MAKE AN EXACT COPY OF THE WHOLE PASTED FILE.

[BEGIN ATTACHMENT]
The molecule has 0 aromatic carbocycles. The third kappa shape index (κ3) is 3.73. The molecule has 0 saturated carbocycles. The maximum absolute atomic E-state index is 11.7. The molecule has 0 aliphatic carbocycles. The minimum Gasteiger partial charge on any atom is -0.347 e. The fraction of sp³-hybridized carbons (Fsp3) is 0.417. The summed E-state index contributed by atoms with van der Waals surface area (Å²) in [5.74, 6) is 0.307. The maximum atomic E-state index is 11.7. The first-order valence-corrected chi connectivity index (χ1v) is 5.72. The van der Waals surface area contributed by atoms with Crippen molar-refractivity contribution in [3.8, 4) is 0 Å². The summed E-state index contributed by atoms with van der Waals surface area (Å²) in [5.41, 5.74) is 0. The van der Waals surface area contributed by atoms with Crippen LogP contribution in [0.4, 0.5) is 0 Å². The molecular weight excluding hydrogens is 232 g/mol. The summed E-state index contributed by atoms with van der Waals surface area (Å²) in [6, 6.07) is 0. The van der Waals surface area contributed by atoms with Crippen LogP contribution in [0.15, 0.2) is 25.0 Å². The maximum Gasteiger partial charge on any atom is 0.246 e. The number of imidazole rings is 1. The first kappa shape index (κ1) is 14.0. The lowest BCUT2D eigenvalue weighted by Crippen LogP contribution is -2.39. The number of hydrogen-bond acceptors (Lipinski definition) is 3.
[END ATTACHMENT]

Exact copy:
The molecule has 0 aromatic carbocycles. The third kappa shape index (κ3) is 3.73. The molecule has 0 saturated carbocycles. The maximum absolute atomic E-state index is 11.7. The molecule has 0 aliphatic carbocycles. The minimum Gasteiger partial charge on any atom is -0.347 e. The fraction of sp³-hybridized carbons (Fsp3) is 0.417. The summed E-state index contributed by atoms with van der Waals surface area (Å²) in [5.74, 6) is 0.307. The maximum atomic E-state index is 11.7. The first-order valence-corrected chi connectivity index (χ1v) is 5.72. The van der Waals surface area contributed by atoms with Crippen molar-refractivity contribution in [3.8, 4) is 0 Å². The summed E-state index contributed by atoms with van der Waals surface area (Å²) in [5.41, 5.74) is 0. The van der Waals surface area contributed by atoms with Crippen LogP contribution in [0.4, 0.5) is 0 Å². The molecular weight excluding hydrogens is 232 g/mol. The summed E-state index contributed by atoms with van der Waals surface area (Å²) in [6, 6.07) is 0. The van der Waals surface area contributed by atoms with Crippen LogP contribution in [0.15, 0.2) is 25.0 Å². The maximum Gasteiger partial charge on any atom is 0.246 e. The number of imidazole rings is 1. The first kappa shape index (κ1) is 14.0. The lowest BCUT2D eigenvalue weighted by Crippen LogP contribution is -2.39. The number of hydrogen-bond acceptors (Lipinski definition) is 3.